After the Left's Paralysis: The Third Way Can Provide a Framework for Political and Economic Thought That Cuts across the Old Divides of Social Democracy and Neoliberalism

By Giddens, Anthony | New Statesman (1996), May 1, 1998 | Go to article overview

After the Left's Paralysis: The Third Way Can Provide a Framework for Political and Economic Thought That Cuts across the Old Divides of Social Democracy and Neoliberalism


Giddens, Anthony, New Statesman (1996)


A year ago, immediately prior to the election, I wrote an article for this magazine defending new Labour against the strictures of two critics from the left, Martin Jacques and Smart Hall. The gist of their critique was familiar: that what was on offer was warmed-over Thatcherism. After a year in power the feeling of many people that Labour is pursuing a neoliberal agenda under another name, hasn't gone away. Dissident voices inside and outside the party continue to make much the same point as Jacques and Hall.

More disturbingly, such criticisms have become commonplace in social democratic circles on the Continent. When he came back from his policy discussions with Bill Clinton in Washington in February/Tony Blair spoke of his ambition to create an international consensus of the centre-left for the 21 st century, a "Third Way" different from the old left and the new right. The claim to have found a Third Way had earlier been made by Clinton in his State of the Union address.

Blair's announcement met with a distinctly frosty reception among some social democrats in Europe. They saw Clinton's policies as largely irrelevant to the European context, given Europe's stronger traditions of social protection. Moreover, talk of a "Third Way" conjures up uncomfortable memories. The term was used by some of the most noxious movements of the 1920s and 1930s, as was the notion that left and right were largely obsolete categories. Later on the "Third Way" came to mean market socialism, an idea that led nowhere.

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Yet whether we use the label Third Way or not - and faute de mieux I shall do so in this article - there are some extremely important shifts in political thinking going on in Europe and the United States. Blair was quite right to call for an international debate about them. There is growing agreement not only that we have to find something different from the old left or the new right, but that leftist political theory is slowly recovering from its post-1989 paralysis. Over the past few weeks the New Statesman has carried a number of articles devoted to the Third Way. Most contributors seem to be looking for a big idea that would define the new politics, but I think this is a mistake. What we need to do is to develop a framework that could be contrasted point by point with the two rival doctrines. We know what the Third Way is not, and from such a comparison we can flesh out the alternative. A whole range of contrasts could be drawn, but given constraints of space I shall limit myself to five dimensions: political values, the economy, government, the nation and the welfare state.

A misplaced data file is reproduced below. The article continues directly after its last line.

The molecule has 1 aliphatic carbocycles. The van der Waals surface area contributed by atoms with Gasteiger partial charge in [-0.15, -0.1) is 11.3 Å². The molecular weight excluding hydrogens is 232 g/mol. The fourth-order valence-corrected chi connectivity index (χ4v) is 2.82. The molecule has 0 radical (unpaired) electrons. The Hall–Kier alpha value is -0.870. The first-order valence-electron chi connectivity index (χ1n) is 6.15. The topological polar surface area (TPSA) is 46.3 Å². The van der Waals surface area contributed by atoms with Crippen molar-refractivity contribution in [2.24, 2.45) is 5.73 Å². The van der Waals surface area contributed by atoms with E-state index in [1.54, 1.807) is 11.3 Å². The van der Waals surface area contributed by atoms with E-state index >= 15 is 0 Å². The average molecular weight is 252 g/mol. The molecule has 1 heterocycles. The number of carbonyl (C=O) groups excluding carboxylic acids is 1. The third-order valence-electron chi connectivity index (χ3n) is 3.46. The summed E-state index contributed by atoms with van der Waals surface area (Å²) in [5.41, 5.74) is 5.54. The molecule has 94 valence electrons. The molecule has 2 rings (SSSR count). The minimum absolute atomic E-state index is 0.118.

The comparison is a schematic one; it is developed much further in the forthcoming study on which this article is based.

1. Social democracy was explicitly a class politics of the left, having as its main constituency the manual working class. Although less openly a form of class politics, neoliberalism is a conservative philosophy, situating itself on the political right. With the rapid shrinking of the working class and the disappearance of the bipolar world, the salience of class politics, as well as the traditional divisions of left and right, has diminished. Left and right haven't lost all their significance, as the existence of far-right parties bears witness. Yet major issues today cut across the left-right divide, or recast it, including responses to globalisation, cultural diversity, and scientific and technological change.

Surveys carried out in many countries bear out the inadequacy of the left-right division as a means of capturing contemporary social and political attitudes. In their Beyond Left and Right, for example, based on a MORI survey carried out in the UK, John Blundell and Brian Gosschalk find that political attitudes divide into five clusters rather than two. The Labour Party just before the 1997 election, as recast under Tony Blair, was in first place for four of these five groups. …

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